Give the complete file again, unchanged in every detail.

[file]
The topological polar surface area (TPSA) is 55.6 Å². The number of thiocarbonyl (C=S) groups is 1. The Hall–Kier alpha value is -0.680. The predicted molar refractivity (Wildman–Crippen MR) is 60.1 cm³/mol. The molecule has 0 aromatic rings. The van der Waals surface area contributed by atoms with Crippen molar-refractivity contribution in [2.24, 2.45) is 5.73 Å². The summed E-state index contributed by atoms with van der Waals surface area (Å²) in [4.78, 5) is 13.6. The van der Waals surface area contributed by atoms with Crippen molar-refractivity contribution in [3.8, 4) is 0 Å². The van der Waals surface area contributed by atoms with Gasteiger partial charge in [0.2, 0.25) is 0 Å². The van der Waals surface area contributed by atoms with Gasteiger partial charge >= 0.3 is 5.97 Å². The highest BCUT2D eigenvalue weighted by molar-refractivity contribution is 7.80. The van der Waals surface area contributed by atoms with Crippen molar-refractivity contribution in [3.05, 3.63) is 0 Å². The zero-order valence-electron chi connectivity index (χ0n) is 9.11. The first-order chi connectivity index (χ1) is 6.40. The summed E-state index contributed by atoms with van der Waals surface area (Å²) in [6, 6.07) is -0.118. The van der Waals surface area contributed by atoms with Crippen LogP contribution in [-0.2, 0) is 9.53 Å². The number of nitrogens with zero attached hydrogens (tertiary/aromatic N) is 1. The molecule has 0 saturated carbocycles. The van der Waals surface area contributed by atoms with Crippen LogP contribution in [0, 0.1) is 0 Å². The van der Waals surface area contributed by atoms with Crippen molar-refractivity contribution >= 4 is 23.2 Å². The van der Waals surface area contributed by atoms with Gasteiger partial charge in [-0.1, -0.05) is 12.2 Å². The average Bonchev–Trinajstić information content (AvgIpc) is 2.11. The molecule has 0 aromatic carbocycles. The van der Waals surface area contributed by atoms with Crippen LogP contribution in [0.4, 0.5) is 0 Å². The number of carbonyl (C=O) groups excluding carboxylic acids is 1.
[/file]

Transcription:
The topological polar surface area (TPSA) is 55.6 Å². The number of thiocarbonyl (C=S) groups is 1. The Hall–Kier alpha value is -0.680. The predicted molar refractivity (Wildman–Crippen MR) is 60.1 cm³/mol. The molecule has 0 aromatic rings. The van der Waals surface area contributed by atoms with Crippen molar-refractivity contribution in [2.24, 2.45) is 5.73 Å². The summed E-state index contributed by atoms with van der Waals surface area (Å²) in [4.78, 5) is 13.6. The van der Waals surface area contributed by atoms with Crippen molar-refractivity contribution in [3.8, 4) is 0 Å². The van der Waals surface area contributed by atoms with Gasteiger partial charge in [0.2, 0.25) is 0 Å². The van der Waals surface area contributed by atoms with Gasteiger partial charge >= 0.3 is 5.97 Å². The highest BCUT2D eigenvalue weighted by molar-refractivity contribution is 7.80. The van der Waals surface area contributed by atoms with Crippen molar-refractivity contribution in [3.05, 3.63) is 0 Å². The zero-order valence-electron chi connectivity index (χ0n) is 9.11. The first-order chi connectivity index (χ1) is 6.40. The summed E-state index contributed by atoms with van der Waals surface area (Å²) in [6, 6.07) is -0.118. The van der Waals surface area contributed by atoms with Crippen LogP contribution in [-0.2, 0) is 9.53 Å². The number of nitrogens with zero attached hydrogens (tertiary/aromatic N) is 1. The molecule has 0 saturated carbocycles. The van der Waals surface area contributed by atoms with Crippen LogP contribution in [0, 0.1) is 0 Å². The van der Waals surface area contributed by atoms with Crippen molar-refractivity contribution >= 4 is 23.2 Å². The van der Waals surface area contributed by atoms with Gasteiger partial charge in [-0.1, -0.05) is 12.2 Å². The average Bonchev–Trinajstić information content (AvgIpc) is 2.11. The molecule has 0 aromatic carbocycles. The van der Waals surface area contributed by atoms with Crippen LogP contribution in [0.4, 0.5) is 0 Å². The number of carbonyl (C=O) groups excluding carboxylic acids is 1.